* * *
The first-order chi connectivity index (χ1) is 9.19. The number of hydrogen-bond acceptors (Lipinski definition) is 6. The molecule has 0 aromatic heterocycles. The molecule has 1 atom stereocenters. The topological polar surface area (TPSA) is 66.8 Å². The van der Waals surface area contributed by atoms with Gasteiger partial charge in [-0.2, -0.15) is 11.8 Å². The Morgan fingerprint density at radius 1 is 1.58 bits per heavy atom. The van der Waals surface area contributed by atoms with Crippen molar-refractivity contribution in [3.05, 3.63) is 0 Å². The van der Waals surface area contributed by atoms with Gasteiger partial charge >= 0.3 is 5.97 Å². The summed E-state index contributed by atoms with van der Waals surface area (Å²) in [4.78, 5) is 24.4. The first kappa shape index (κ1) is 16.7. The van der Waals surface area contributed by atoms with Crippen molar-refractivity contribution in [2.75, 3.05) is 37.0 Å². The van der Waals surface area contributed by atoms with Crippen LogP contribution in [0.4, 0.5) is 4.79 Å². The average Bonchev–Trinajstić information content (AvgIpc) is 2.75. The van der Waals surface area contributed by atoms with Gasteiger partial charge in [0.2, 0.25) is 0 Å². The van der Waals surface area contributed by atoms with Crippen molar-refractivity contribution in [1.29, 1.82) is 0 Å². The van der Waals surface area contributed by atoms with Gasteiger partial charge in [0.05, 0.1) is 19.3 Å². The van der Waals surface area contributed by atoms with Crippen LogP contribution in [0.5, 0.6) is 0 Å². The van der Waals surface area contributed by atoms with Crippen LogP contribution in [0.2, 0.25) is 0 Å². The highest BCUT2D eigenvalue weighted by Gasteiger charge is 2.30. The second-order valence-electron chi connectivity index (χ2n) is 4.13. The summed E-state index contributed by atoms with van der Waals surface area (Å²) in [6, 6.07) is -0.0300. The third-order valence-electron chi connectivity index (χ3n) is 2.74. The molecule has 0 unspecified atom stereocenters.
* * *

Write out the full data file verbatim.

The first-order chi connectivity index (χ1) is 9.19. The number of hydrogen-bond acceptors (Lipinski definition) is 6. The molecule has 0 aromatic heterocycles. The molecule has 1 atom stereocenters. The topological polar surface area (TPSA) is 66.8 Å². The van der Waals surface area contributed by atoms with Gasteiger partial charge in [-0.2, -0.15) is 11.8 Å². The Morgan fingerprint density at radius 1 is 1.58 bits per heavy atom. The van der Waals surface area contributed by atoms with Crippen molar-refractivity contribution in [3.05, 3.63) is 0 Å². The van der Waals surface area contributed by atoms with Gasteiger partial charge >= 0.3 is 5.97 Å². The summed E-state index contributed by atoms with van der Waals surface area (Å²) in [4.78, 5) is 24.4. The first kappa shape index (κ1) is 16.7. The van der Waals surface area contributed by atoms with Crippen molar-refractivity contribution in [2.75, 3.05) is 37.0 Å². The van der Waals surface area contributed by atoms with Crippen LogP contribution in [0.4, 0.5) is 4.79 Å². The average Bonchev–Trinajstić information content (AvgIpc) is 2.75. The van der Waals surface area contributed by atoms with Gasteiger partial charge in [0.2, 0.25) is 0 Å². The van der Waals surface area contributed by atoms with Crippen molar-refractivity contribution in [1.29, 1.82) is 0 Å². The van der Waals surface area contributed by atoms with Gasteiger partial charge in [0.05, 0.1) is 19.3 Å². The van der Waals surface area contributed by atoms with Crippen LogP contribution in [0.5, 0.6) is 0 Å². The van der Waals surface area contributed by atoms with Crippen LogP contribution in [0.2, 0.25) is 0 Å². The highest BCUT2D eigenvalue weighted by Gasteiger charge is 2.30. The second-order valence-electron chi connectivity index (χ2n) is 4.13. The summed E-state index contributed by atoms with van der Waals surface area (Å²) in [6, 6.07) is -0.0300. The third-order valence-electron chi connectivity index (χ3n) is 2.74. The molecule has 0 unspecified atom stereocenters.